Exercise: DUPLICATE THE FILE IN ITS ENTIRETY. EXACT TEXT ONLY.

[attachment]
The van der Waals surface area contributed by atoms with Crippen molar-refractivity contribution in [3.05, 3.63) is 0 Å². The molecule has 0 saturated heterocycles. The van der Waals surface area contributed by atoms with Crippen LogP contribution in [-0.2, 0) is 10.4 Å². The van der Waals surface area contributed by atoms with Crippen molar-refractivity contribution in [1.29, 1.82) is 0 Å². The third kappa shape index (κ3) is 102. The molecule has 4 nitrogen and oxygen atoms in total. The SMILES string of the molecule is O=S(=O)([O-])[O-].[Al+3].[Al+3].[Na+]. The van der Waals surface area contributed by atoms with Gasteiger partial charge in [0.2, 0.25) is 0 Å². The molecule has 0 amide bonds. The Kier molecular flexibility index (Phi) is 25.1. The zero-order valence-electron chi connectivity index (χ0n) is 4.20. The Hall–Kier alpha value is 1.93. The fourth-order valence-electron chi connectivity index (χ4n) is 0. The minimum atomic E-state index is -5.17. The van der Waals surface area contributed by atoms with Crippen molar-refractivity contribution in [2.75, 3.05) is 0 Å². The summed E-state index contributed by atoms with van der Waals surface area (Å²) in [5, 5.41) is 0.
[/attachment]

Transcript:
The van der Waals surface area contributed by atoms with Crippen molar-refractivity contribution in [3.05, 3.63) is 0 Å². The molecule has 0 saturated heterocycles. The van der Waals surface area contributed by atoms with Crippen LogP contribution in [-0.2, 0) is 10.4 Å². The van der Waals surface area contributed by atoms with Crippen molar-refractivity contribution in [1.29, 1.82) is 0 Å². The third kappa shape index (κ3) is 102. The molecule has 4 nitrogen and oxygen atoms in total. The SMILES string of the molecule is O=S(=O)([O-])[O-].[Al+3].[Al+3].[Na+]. The van der Waals surface area contributed by atoms with Gasteiger partial charge in [0.2, 0.25) is 0 Å². The molecule has 0 amide bonds. The Kier molecular flexibility index (Phi) is 25.1. The zero-order valence-electron chi connectivity index (χ0n) is 4.20. The Hall–Kier alpha value is 1.93. The fourth-order valence-electron chi connectivity index (χ4n) is 0. The minimum atomic E-state index is -5.17. The van der Waals surface area contributed by atoms with Crippen molar-refractivity contribution in [2.75, 3.05) is 0 Å². The summed E-state index contributed by atoms with van der Waals surface area (Å²) in [5, 5.41) is 0.